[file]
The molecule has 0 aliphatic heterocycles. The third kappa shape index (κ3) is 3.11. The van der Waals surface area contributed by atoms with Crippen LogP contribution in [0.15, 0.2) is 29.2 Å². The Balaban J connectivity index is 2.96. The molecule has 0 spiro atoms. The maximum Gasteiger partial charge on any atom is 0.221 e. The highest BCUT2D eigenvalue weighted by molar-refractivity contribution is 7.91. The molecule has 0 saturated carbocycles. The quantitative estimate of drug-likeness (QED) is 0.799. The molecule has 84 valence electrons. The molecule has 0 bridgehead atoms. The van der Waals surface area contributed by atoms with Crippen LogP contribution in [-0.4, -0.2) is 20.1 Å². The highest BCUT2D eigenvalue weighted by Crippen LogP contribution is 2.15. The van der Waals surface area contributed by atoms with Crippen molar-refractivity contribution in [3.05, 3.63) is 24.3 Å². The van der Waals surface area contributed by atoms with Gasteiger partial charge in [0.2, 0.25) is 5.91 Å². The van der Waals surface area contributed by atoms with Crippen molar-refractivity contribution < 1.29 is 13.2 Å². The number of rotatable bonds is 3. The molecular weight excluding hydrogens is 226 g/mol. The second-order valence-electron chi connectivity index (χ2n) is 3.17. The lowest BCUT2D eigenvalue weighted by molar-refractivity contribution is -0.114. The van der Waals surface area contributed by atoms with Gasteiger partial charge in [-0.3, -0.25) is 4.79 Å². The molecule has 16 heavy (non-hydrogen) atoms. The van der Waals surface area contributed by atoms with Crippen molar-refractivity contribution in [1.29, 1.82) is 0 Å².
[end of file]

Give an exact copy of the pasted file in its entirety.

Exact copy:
The molecule has 0 aliphatic heterocycles. The third kappa shape index (κ3) is 3.11. The van der Waals surface area contributed by atoms with Crippen LogP contribution in [0.15, 0.2) is 29.2 Å². The Balaban J connectivity index is 2.96. The molecule has 0 spiro atoms. The maximum Gasteiger partial charge on any atom is 0.221 e. The highest BCUT2D eigenvalue weighted by molar-refractivity contribution is 7.91. The molecule has 0 saturated carbocycles. The quantitative estimate of drug-likeness (QED) is 0.799. The molecule has 84 valence electrons. The molecule has 0 bridgehead atoms. The van der Waals surface area contributed by atoms with Crippen LogP contribution in [-0.4, -0.2) is 20.1 Å². The highest BCUT2D eigenvalue weighted by Crippen LogP contribution is 2.15. The van der Waals surface area contributed by atoms with Crippen molar-refractivity contribution in [3.05, 3.63) is 24.3 Å². The van der Waals surface area contributed by atoms with Gasteiger partial charge in [0.2, 0.25) is 5.91 Å². The van der Waals surface area contributed by atoms with Crippen molar-refractivity contribution < 1.29 is 13.2 Å². The number of rotatable bonds is 3. The molecular weight excluding hydrogens is 226 g/mol. The second-order valence-electron chi connectivity index (χ2n) is 3.17. The lowest BCUT2D eigenvalue weighted by molar-refractivity contribution is -0.114. The van der Waals surface area contributed by atoms with Gasteiger partial charge in [-0.3, -0.25) is 4.79 Å². The molecule has 16 heavy (non-hydrogen) atoms. The van der Waals surface area contributed by atoms with Crippen molar-refractivity contribution in [1.29, 1.82) is 0 Å².